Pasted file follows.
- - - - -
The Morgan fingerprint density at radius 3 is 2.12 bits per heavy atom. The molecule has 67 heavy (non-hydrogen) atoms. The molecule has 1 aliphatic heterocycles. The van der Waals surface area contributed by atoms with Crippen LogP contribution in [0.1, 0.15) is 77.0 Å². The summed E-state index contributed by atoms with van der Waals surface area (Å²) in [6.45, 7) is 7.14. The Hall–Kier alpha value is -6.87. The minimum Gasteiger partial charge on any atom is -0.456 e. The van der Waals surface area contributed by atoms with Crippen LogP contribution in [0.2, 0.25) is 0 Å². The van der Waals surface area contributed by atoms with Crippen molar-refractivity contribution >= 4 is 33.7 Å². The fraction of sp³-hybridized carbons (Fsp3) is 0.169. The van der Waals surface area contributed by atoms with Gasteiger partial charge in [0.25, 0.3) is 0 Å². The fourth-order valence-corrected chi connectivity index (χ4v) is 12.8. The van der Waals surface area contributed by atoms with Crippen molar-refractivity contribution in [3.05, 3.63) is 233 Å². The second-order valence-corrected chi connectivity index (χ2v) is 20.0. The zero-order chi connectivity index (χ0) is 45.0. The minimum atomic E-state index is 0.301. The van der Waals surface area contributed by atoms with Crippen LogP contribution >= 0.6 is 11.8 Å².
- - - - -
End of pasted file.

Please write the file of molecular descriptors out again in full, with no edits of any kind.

The Morgan fingerprint density at radius 3 is 2.12 bits per heavy atom. The molecule has 67 heavy (non-hydrogen) atoms. The molecule has 1 aliphatic heterocycles. The van der Waals surface area contributed by atoms with Crippen LogP contribution in [0.1, 0.15) is 77.0 Å². The summed E-state index contributed by atoms with van der Waals surface area (Å²) in [6.45, 7) is 7.14. The Hall–Kier alpha value is -6.87. The minimum Gasteiger partial charge on any atom is -0.456 e. The van der Waals surface area contributed by atoms with Crippen LogP contribution in [0.2, 0.25) is 0 Å². The van der Waals surface area contributed by atoms with Crippen molar-refractivity contribution >= 4 is 33.7 Å². The fraction of sp³-hybridized carbons (Fsp3) is 0.169. The van der Waals surface area contributed by atoms with Gasteiger partial charge in [0.25, 0.3) is 0 Å². The fourth-order valence-corrected chi connectivity index (χ4v) is 12.8. The van der Waals surface area contributed by atoms with Crippen molar-refractivity contribution in [3.05, 3.63) is 233 Å². The second-order valence-corrected chi connectivity index (χ2v) is 20.0. The zero-order chi connectivity index (χ0) is 45.0. The minimum atomic E-state index is 0.301. The van der Waals surface area contributed by atoms with Crippen LogP contribution >= 0.6 is 11.8 Å².